This page is dedicated to answering the most frequently asked questions. We at the Garden Pool believe in providing as much information as we can to the public. We feel that what can be learned at the Garden Pool can be used everywhere by anyone. We share what we learn as we live it. This is a journey.
How do you design, build, and operate the Garden Pool? – We suggest reading The Garden Pool to answer all of your questions about creating and operating a Garden Pool.
Is the pond water safe and sanitary? – It is safe and sanitary. We have had the City of Mesa take a look for any health issues and everything is in order. The water is actually clear, mosquito-free, oxygenated, and constantly flowing. It is hard to get a good look on YouTube videos and pictures because algae grows on the bottom of the pond, therefore everything looks dark and murky in the pond. We intentionally grow algae in the water to feed the fish (we also feed them duckweed and black soldier fly larvae). Biofiltration is natural and living, just like water you would find at a natural lake. We also wash and sanitize all hands and produce that exit the GP.
Does the air and water smell in the GP? The air can be described as lake fresh in the GP. One comment we consistently receive from visitors is just how pleasant and organic the environment of the GP is. Walking in to the GP feels like you are entering a pleasant mountain lake environment mixed with herbs.
How big is the pond? It is approximately 16’W x 16’L x 3.5’D = 896 ft³ = 6,703 gallons (US Liquid).
You are in the Sonoran Desert, it must be too hot to grow anything in the GP, right? Although we are in the desert, we take advantage of shade cloths. The temperature is usually 10-15 degrees cooler (Fahrenheit) than the outside temperature.
Do you have a pest problem in the pool? No. We do not have a pest problem. We do have beneficial pests like Black Solider Flies. The nice thing about a greenhouse is that it is a little easier to control the environment. The tilapia would eat any mosquitoes near the pond and the water is constantly flowing in the aquaponic setup which prevents the growth of larvae. We also use organic biological control, mosquito dunks.
What are the benefits of using the GP method of producing food over conventional dirt farming methods? Low cost – After the initial expense for equipment (which can be offset by using household items) aquaponics requires less resources than traditional farming by creating a sustaining recycling system. Energy usage is offset by taking advantage of solar power, thermal mass, and gravity. We also let the produce produce seed to plant free food. One plant can make many plants in return. We stick with heirloom varieties. Ease of maintenance –Because the fish and chicken waste are absorbed by the plants, the upkeep of the animals may actually be easier than a typical fish tank and coop. The water is also constantly recycled and this uses 95% less water than conventional farming! You also don’t have to spend time watering plants. You do not have to weed as they do not grow in a controlled greenhouse-like environment. Organic Food – With your produce receiving nutrients from your fish and chickens, not only will the resulting crops be vibrant, fish healthy, and eggs fresh, they will be organic too! Reduced Carbon Footprint – Talk about going local! Less land is needed to produce crops in an aquaponic system and crops yield faster. And since an aquaponic farm can be created pretty much anywhere, such as a pool, food could be produced closer to markets thereby reducing the cost and energy required to transport food. Even if you are cultivating an aquaponic farm exclusively for home use, your trips to the market will be greatly reduced.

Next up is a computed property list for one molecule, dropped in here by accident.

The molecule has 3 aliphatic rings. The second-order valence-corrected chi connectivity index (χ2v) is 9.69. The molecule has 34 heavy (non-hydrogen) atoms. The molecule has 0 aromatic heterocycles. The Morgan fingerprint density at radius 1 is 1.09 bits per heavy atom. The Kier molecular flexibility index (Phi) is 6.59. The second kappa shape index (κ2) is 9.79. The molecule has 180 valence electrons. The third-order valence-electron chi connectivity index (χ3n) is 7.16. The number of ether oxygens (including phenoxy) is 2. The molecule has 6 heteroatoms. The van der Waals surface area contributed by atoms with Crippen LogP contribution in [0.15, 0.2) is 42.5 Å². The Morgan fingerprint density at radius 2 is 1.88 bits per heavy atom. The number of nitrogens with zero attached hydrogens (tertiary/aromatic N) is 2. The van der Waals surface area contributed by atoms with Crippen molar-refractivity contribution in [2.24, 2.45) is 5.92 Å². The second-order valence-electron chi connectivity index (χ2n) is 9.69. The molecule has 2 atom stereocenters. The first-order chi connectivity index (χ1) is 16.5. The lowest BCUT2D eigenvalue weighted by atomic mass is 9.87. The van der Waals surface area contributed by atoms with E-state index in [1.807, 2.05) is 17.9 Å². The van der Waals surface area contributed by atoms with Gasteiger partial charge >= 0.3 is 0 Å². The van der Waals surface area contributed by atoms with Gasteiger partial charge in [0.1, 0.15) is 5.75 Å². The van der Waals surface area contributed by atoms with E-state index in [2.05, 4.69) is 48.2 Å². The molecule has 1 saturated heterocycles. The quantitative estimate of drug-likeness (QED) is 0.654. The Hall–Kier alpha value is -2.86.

Do you really grow enough food to feed a family of four? We are a family of five now and our kids have grown. However, we get 8 chicken eggs a day, unlimited tilapia fish, and organic produce everyday. We like to grow food that is very productive and healthy. We don’t eat fish every single day. We trade food with others for some variety and we also enjoy pizza once in a while. We do grow different produce as the seasons change. We preserve what we can. We still have some produce from the winter. If we really wanted to we could eat only what comes out of the GP. We look forward to planting more types of produce and expanding what we grow. You should see our rooftop garden!
I heard that tilapia is not healthy to eat and that bacon was healthier. Is this true? No. This was misinformation floating around out there. This article explains that.
How can this work in a colder climate? Use a fish more suitable for your climate. I’ve heard folks use Yellow Perch in colder climates with great success.